There have been many books written about Malala Yousafzai, and rightfully so. One of the newer books is Malala: Activist for Girls’ Education, by Raphaële Frier. This book was originally published in France in 2015, but was translated to English and published in the US this year.
Malala: Activist for Girls’ Education takes a different approach in telling her story, focusing a great deal on her formative years. With wonderful illustrations by Aurelia Fronty, the reader sees the happy and loving home Malala was born into. While many families in Pakistan might have been dismayed at the birth of a daughter, Ziauddin Yousafzai and Tor Pekai were thrilled. Ziauddin ran a school for girls and asked his friends to shower his daughter with the same attention that they would a boy. Continue reading →
Princess Lila is a princess who had everything in order to be happy, and yet she wasn’t. She lived in an enormous castle, had all of the material things a princess could hope for and servants to take care of her every need. But she wasn’t allowed outside of the walls of her castle and she had no friends. I don’t know about you, but I wouldn’t be so happy in that situation either.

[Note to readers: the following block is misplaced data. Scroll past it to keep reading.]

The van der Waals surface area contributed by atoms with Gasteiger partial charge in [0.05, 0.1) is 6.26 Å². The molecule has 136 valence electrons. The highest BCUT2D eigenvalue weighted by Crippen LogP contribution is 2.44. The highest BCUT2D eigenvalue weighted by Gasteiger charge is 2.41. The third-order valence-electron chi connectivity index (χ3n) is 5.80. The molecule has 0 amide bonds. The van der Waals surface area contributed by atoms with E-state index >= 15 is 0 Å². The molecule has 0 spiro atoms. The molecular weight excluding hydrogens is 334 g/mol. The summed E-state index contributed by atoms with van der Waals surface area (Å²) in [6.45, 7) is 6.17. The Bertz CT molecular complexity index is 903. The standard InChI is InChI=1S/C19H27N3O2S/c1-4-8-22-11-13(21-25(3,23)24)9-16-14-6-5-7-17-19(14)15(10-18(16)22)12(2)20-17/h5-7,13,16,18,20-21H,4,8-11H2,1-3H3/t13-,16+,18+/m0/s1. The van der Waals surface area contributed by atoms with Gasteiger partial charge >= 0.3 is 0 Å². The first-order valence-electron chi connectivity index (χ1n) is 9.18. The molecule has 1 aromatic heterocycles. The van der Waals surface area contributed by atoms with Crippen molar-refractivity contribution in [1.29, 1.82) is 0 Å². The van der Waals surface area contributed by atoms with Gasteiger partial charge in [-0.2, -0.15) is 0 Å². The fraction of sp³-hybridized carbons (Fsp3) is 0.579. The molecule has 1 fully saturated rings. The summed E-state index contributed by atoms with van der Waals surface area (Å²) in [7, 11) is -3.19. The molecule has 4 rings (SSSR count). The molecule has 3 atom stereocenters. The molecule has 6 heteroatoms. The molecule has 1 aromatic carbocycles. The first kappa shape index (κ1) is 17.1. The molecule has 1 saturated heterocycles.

So begins the story Princess Lila Builds a Tower, by Anne Paradis (CrackBoom! Books, May 2017). Lila tries a variety of ways to get past her parent’s rule about not leaving the castle grounds and still seeing the world outside the walls, until she decides to build a tower with the help of one of her tutors. The tutor is thrilled as it will involve architecture, geometry and mathematics. Continue reading →
Many cultures have notions of who can do certain jobs. There is a long-standing history of women being expected to be housewives and caretakers. We have seen, however, that many men excel in that role and there have been times when women excel in historically male dominated professions.
In Alma Fullerton’s new book, Hand over Hand, we are told a simple story of a young girl who wants to fish with her grandfather, but who is repeatedly told that a fishing boat is no place for a girl. Continue reading →